W h i t b e c k N o t e s
Bowl of Figs
18" x 24" oil on panel
Welcome to the Fall 2017 Whitbeck Notes
For me the 2017 outdoor artshow season has come to an end, finishing with the successful Bethesda Fine Art Show in October. And so, with the change of seasons also comes more studio time which I so look forward to. The patterns and rituals of cold mornings starting the studio fire, sweater and hat sitting at my easel turning into afternoons painting away in the glory of wood heat, in T-shirt and nothing to distract from the canvas in front of me. Greek or Dutch news or TV shows play in the back ground during the morning, but in the afternoon, after all the hours of concentration, music will play, just to get things moving a bit.
I have a few large canvases ready to go, prepared during the summer. Smooth as can be and toned with a nice gray wash. I was saving these for the fall/winter studio time when I can concentrate and have longer blocks of time to work on all the details that a large canvas demands.
I have had my eye on an image from one of my studio books of a Jan Brueghel the Elder flower still life from about 1618. It is an explosion (of the most creative kind of course) of a bouquet of flowers in a large wooden container. I would not even begin to count all the various flowers on this 49" by 37" wooden panel. It looks at first glance like all the blooms were randomly placed, natural. But the more you study the image and break down the flowers in their differing sizes, you begin to see that there for sure is a pattern and a method to this dizzying array of flowers. Just like actors in a play, he has his main characters strategically placed throughout the painting. These are the large flowers with bold colors. Then there are the secondary blooms, a bit smaller , which help support and in a visual way hold up the larger ones. And in between all of these, filling up the empty spaces, are even smaller ones, so delicate, giving the impression of an outdoor flower bed all in one vase.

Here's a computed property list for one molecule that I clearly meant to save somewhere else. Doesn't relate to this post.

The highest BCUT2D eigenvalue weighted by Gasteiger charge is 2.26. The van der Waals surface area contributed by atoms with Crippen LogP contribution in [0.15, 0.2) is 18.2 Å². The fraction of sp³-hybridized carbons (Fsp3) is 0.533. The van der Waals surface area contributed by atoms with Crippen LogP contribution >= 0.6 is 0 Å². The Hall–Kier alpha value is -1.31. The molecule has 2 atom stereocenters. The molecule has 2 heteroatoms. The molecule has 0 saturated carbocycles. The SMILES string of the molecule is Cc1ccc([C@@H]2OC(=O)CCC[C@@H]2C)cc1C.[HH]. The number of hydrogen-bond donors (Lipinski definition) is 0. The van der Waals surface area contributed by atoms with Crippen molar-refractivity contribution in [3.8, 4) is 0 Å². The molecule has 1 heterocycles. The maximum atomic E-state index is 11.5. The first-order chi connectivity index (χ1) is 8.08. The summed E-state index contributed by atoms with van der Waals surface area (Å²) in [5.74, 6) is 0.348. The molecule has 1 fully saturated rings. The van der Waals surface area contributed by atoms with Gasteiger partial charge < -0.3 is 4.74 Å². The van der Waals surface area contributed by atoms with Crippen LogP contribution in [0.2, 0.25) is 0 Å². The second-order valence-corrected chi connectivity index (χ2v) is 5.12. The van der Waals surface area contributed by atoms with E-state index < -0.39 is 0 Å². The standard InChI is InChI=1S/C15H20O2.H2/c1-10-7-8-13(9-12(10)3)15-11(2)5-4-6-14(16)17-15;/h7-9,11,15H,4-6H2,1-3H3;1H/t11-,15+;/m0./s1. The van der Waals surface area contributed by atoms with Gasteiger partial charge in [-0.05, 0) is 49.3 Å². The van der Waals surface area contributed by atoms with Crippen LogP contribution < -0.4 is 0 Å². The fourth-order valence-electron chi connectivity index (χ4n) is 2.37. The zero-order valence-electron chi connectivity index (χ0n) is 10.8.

For the most part, none of these flowers touch each other. Not in the way a natural bouquet would look. As I had mentioned in the Spring 2017 Whitbeck Notes, the Dutch and Flemish bloemschilders of this period were concentrating more on the individuality of a flower with all of its beauty and color then with the flower arrangement as a whole. One could identify and name each and every one, from the main players all the way down to the supporting cast. A very colorful scientific study.
18" x 16" oil on panel
With this image of inspiration I look forward to placing the first brush strokes on my 40" by 30" canvas. A bit daunting to be sure! For those interested in following along with works in progress, you can find me on Facebook as well as Instagram. I try to post images of various stages of paintings, a behind the scenes look. And so I do plan on posting images of my Brueghel-inspired floral along the way.
This winters painting season will be cut a bit short in the spring by the addition of a Florida art show tour in March. The start of the month will find us heading south for three weeks of art shows that will be in addition to the may "Chicago Tour". So a very busy spring to be sure! Keep an eye on my website www.jameswhitbeck.com to see what's new and where I will be throughout the 2018 art show season.
18" x 14" oil on panel
All my best,
Working on some copper in a new still life.